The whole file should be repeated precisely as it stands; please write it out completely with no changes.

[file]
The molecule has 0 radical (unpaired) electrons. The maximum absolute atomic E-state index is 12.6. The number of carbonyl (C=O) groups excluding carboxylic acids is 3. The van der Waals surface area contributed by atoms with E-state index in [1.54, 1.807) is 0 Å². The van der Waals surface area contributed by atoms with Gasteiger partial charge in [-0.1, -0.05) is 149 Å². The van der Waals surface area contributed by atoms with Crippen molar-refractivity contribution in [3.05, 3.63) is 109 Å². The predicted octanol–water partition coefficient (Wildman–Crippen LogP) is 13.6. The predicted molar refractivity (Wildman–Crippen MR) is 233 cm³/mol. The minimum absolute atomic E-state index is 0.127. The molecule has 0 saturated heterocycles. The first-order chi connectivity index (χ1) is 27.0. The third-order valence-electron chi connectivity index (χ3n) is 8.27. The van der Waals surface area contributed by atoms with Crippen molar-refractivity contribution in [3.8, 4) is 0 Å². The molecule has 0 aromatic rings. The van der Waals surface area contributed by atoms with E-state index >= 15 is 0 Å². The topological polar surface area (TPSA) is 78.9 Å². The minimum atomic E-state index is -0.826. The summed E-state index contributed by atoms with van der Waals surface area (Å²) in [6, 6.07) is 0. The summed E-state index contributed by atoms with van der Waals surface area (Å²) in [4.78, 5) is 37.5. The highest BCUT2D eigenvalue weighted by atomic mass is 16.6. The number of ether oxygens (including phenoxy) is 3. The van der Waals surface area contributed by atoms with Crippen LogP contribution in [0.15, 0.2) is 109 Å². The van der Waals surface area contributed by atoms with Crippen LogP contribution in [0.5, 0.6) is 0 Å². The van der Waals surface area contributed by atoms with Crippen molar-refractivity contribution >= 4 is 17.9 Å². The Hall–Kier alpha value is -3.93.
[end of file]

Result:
The molecule has 0 radical (unpaired) electrons. The maximum absolute atomic E-state index is 12.6. The number of carbonyl (C=O) groups excluding carboxylic acids is 3. The van der Waals surface area contributed by atoms with E-state index in [1.54, 1.807) is 0 Å². The van der Waals surface area contributed by atoms with Gasteiger partial charge in [-0.1, -0.05) is 149 Å². The van der Waals surface area contributed by atoms with Crippen molar-refractivity contribution in [3.05, 3.63) is 109 Å². The predicted octanol–water partition coefficient (Wildman–Crippen LogP) is 13.6. The predicted molar refractivity (Wildman–Crippen MR) is 233 cm³/mol. The minimum absolute atomic E-state index is 0.127. The molecule has 0 saturated heterocycles. The first-order chi connectivity index (χ1) is 27.0. The third-order valence-electron chi connectivity index (χ3n) is 8.27. The van der Waals surface area contributed by atoms with Crippen molar-refractivity contribution in [3.8, 4) is 0 Å². The molecule has 0 aromatic rings. The van der Waals surface area contributed by atoms with E-state index >= 15 is 0 Å². The topological polar surface area (TPSA) is 78.9 Å². The minimum atomic E-state index is -0.826. The summed E-state index contributed by atoms with van der Waals surface area (Å²) in [6, 6.07) is 0. The summed E-state index contributed by atoms with van der Waals surface area (Å²) in [4.78, 5) is 37.5. The highest BCUT2D eigenvalue weighted by atomic mass is 16.6. The number of ether oxygens (including phenoxy) is 3. The van der Waals surface area contributed by atoms with Crippen LogP contribution in [0.15, 0.2) is 109 Å². The van der Waals surface area contributed by atoms with Crippen LogP contribution in [0.5, 0.6) is 0 Å². The van der Waals surface area contributed by atoms with Crippen molar-refractivity contribution >= 4 is 17.9 Å². The Hall–Kier alpha value is -3.93.